Flagg: I am very interested in working with dreams.
Levinson: How did that interest evolve?
Flagg: I had a strong interest in dream analysis for a long time and that enthusiasm became intensified when I met Clara Stewart, who later became my wife in 1966 (Pearl Eppy, a board member of the New York Society for General Semantics, introduced us). Clara knew quite a bit about dream-work. She followed dream expert Kilton Stewart’s system of using dream symbols to improve the work, and I incorporated her knowledge into my dream studies. I find working with dreams is a useful complement to GS — GS emphasizes intellectual and cognitive factors while dreams are useful for understanding unconscious, intuitive levels. Both areas are concerned with knowledge and consciousness and how we know what we know.
Levinson: Are you a member of any dream organizations?
Flagg: I am the vice president of Friends of the Institute of Noetic Science (FIONS). That organization was founded by Edgar Mitchell, the sixth man to walk on the moon. When Mitchell was coming back from the moon he saw the earth, in black space, as a glowing green, blue, and white sphere and this produced in him a feeling of oneness with humanity. When he arrived on terra firma he collected friends of his and organized FIONS. Interestingly, Buckminster Fuller, who gave an AKML lecture, was famous for talking about “spaceship earth.”
Levinson: What are some of your other interests?
Flagg: I like to run. I am a “benefactor member” of the New York Road Runners Club and I have many trophies from races that I have won. I currently do three and four-mile runs in Central Park. I also attend Marine Corps reunions. I served active duty with the Marines during World War II.
Levinson: How has GS changed over the years that you have been involved with it?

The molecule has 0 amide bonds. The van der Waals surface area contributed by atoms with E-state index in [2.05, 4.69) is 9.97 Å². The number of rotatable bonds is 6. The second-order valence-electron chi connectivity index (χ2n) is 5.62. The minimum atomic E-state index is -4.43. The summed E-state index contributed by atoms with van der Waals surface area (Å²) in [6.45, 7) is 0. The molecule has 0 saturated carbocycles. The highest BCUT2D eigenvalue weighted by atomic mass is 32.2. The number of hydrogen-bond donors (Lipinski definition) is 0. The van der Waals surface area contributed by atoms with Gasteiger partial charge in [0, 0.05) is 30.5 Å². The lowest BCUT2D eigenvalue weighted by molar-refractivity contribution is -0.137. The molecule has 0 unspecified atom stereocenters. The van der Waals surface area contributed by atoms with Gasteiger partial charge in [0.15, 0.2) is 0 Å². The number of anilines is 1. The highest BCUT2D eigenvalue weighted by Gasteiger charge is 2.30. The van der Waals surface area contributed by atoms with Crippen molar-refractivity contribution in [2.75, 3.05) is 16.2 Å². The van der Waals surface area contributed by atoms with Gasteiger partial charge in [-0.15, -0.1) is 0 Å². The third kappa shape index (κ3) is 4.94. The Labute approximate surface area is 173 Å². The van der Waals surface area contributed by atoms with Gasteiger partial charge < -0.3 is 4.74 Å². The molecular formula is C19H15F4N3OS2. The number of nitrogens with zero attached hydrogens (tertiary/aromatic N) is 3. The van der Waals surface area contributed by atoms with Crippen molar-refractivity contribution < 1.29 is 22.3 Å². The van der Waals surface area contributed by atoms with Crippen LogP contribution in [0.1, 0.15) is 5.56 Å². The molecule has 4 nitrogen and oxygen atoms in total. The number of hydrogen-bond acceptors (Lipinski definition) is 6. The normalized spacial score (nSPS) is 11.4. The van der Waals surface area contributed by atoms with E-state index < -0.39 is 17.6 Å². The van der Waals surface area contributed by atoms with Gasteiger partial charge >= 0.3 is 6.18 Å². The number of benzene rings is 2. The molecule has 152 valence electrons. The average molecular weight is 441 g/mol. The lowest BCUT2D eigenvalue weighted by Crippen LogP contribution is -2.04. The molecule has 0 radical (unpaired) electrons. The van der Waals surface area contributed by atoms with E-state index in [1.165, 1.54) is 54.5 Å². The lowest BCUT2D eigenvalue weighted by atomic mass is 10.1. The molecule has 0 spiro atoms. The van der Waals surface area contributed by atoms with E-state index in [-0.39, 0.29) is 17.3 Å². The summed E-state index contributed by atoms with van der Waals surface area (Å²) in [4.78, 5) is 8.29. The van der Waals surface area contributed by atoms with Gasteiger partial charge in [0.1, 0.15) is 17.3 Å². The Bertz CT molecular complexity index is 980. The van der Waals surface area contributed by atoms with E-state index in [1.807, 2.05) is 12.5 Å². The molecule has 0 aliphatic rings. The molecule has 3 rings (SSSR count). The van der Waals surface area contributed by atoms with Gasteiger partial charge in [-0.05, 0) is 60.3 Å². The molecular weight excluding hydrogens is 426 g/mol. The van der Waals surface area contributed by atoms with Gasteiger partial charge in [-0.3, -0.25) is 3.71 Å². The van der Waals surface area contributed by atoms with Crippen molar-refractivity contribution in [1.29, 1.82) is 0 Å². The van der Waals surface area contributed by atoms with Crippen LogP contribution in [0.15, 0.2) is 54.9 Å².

Flagg: Many people and organizations have taken pieces and chunks of GS and developed useful offshoots from it. For example, Neil Postman took aspects of general semantics to develop the discipline of media ecology; the field of Neuro-Linguistic Programming took some of the neuro-semantic aspects of GS; and Albert Ellis has emphasized various elements of GS in his psychotherapy.
Levinson: What do you see as the future for GS?
Flagg: We need to get more people involved with GS. At the New York Society for General Semantics we offer meetings focused on verbal and nonverbal communication. We consider ourselves as a matrix for human communication that includes the sciences, humanities, art, dance, architecture, writing, literature, and drama. When people come to our meetings we offer them GS literature and encourage them to subscribe to ETC and learn more about general semantics. The idea is to show that GS is a multi-faceted discipline that expands one’s awareness of oneself and the world.
Share your thoughts and memories of Allen in the comments below.
A bit of recent news from our sister organization, the New York Society for General Semantics:
Fordham Communications professor Lance Strate, Ph.D., has become the new president of the New York Society for General Semantics. He will be conducting monthly NYSGS meetings in the fall at The Players Club in New York City. More information to follow.
Dr. Strate recently posted an update on NYSGS on his blog.
For information on future NYSGS events, please visit http://www.nysgs.org.
On April 23, 2016, in Paris, France, Vanessa Biard-Schaeffer (Secretary of the Institute of General Semantics) hosted a five-hour workshop titled “Introduction to General Semantics in Paris, France.” The event took place at the Paris American Academy.
Biard-Schaeffer documented the event.
The Institute of General Semantics is proud to announce that Friday evening, October 21st, 2016, psychiatrist and author Iain McGilchrist will deliver the 64th Alfred Korzybski Memorial Lecture at The Princeton Club in New York City. The lecture will be preceded by a dinner at The Princeton Club.